Springboks

Callie Visagie chats to Sport24

2014-05-29 14:01
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Callie Visagie (Gallo Images)
Cape Town - Bulls No 2 CALLIE VISAGIE answers YOUR questions. He discusses the Springbok training camp, what makes Bismarck du Plessis the world’s best hooker and locking horns with the Lions at Ellis Park on Saturday...

Ciano Champ asked: You were called up to the Springbok training squad. Describe the experience.

Callie Visagie: It was an invaluable experience and I was really impressed by the professionalism of the Springbok setup. It was a privilege to learn how the Springbok system operates. Hopefully I will get the opportunity to represent the Springboks as there is so much history behind the green and gold jersey. Heyneke Meyer conveyed the message that it’s an honour to represent one’s country and if selected, one must give everything to the cause. I share those sentiments wholeheartedly.

Liza Lucani asked: Of you, Heyneke has said: “Apart from being a very strong scrummager, his line-out throwing is pinpoint and he has a high work-rate.” Your reaction?

Callie Visagie: I’m humbled by those words. I pride myself on my scrummaging and my line-out work is an equal point of focus – having line-out jumpers in the form of Victor Matfield and Flip van der Merwe, makes my job that much easier. In the last few weeks, in particular, I’ve made a concerted effort to carry the ball more and I appreciate the need to possess a high work-rate. At the Bulls, a large part of our game revolves around kicking and, as such, one has to be an efficient chaser.

Randall Ludick asked: Who decided that you should play hooker and which player did you admire?

Callie Visagie: I actually played eighthman in primary school, but later my teacher Mr Richard Visagie (no relation) decided that I would be best suited to the hooking berth. Growing up, I most admired Corné Krige. He also hailed from Paarl Boys’ High and for a long time was the only Springbok from my alma mater. He was a really rugged player and always put his body on the line for his team.

Herman Mostert asked: How has role of the modern hooker evolved? In effect, to you see yourself as an extra loose forward who plays towards the ball?

Callie Visagie: A hooker’s role in the professional era has evolved in the sense that one has to get around the park a lot more – especially with the game plans which are now employed. While there is a greater sense of movement across the field, I believe the best hookers are those that are able to find a balance between set-piece and general play. What makes Bismarck du Plessis, for example, such a complete hooker is his ability to scrum well, throw in precisely, his high work-rate and physicality. He’s also a dominant ball-carrier and his ball-stealing ability is another of his trademarks.

Gary Taylor asked: Victor Matfield is set for the Springbok captaincy. Discuss the perception that he has been selected on the grounds of his prior relationship with Heyneke Meyer...

Callie Visagie: Owing to his standing in the game, I don’t think Victor needed to prove anything to anyone. However, his Super Rugby performances have warranted Springbok selection. In my eyes, he remains the best line-out forward in world rugby. He makes the set-piece look so effortless. From a captaincy point of view, his calmness under pressure and mature leadership style are his most impressive attributes.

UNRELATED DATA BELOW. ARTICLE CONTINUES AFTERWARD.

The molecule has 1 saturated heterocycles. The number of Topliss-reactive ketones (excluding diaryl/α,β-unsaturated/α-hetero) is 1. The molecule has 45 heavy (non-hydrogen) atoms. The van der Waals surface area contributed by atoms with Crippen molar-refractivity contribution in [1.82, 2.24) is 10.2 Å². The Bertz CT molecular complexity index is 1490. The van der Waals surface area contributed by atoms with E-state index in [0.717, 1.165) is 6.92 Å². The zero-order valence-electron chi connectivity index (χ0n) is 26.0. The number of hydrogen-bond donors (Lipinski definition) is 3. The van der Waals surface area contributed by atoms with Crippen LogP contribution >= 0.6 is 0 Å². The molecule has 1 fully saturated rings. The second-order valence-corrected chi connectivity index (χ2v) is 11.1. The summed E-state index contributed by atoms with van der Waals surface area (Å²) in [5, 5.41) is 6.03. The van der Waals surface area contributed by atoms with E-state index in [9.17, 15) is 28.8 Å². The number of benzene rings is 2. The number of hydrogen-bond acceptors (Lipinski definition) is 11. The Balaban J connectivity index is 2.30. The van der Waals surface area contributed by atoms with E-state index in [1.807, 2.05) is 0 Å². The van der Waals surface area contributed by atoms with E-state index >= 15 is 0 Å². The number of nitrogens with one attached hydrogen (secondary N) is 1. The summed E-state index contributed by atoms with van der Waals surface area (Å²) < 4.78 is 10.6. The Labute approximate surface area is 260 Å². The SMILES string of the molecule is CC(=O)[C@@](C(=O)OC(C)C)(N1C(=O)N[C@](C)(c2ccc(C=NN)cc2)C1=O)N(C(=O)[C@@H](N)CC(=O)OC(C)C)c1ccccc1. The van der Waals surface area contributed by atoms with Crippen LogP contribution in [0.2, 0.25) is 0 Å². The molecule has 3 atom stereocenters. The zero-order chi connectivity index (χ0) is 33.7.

Russell McAlister asked: In a competition as gruelling as Super Rugby expand on the need to make use of a squad rotation system. All eight of the Bulls players partook in the Bok training camp...

Callie Visagie: Regarding squad rotation at the Bulls, coach Frans Ludeke is very clear with the players and everyone knows where they stand in terms of selection. Rotation and rest is definitely important in a competition as physically demanding as Super Rugby. Yes, injuries are unpredictable in professional sport, but player management is crucial. Super Rugby is a long competition and therefore, it’s crucial that players within a squad system share the workload over the season.

Wondra Pitze asked: Share some inside information about your team-mates. Who is the loudest snorer, the most conscientious student, the best impersonator, worst golfer and most forgetful?

Callie Visagie: Dean Greyling is by far the loudest snorer. The most hard-working student would be Jono Ross – in his spare time he’s always studying. The best impersonator would be Morné Mellet – he copies the mannerisms of the players and coaching staff very well. I can confidently say that I’m the worst golfer in the group, while Jacques “Sheep” du Plessis is the most forgetful.

Katelyn Owen: You face your former side on Saturday. Explain what that experience will be like and the outlook for the match from a Bulls’ perspective.

Callie Visagie: The Jukskei derby is always a crunch encounter. Having played for the Lions, on a personal note, it will be exciting to return to Ellis Park – I have a number of mates in the Lions team. However, come kick-off time I’ll be in game mode. The Lions are a dangerous attacking side and we therefore need to play a smart territorial game against them. It’s been a short turnaround for myself and the other seven Bulls players who were involved with the Boks this week, but by now we all know the systems. A few of the finer details will be ironed out during our Captain’s Run on Friday morning. We know what we need to achieve on Saturday in order to keep our playoff hopes alive and are duly motivated.

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Read more on:    bulls  |  super 15  |  callie visagie  |  pretoria  |  rugby
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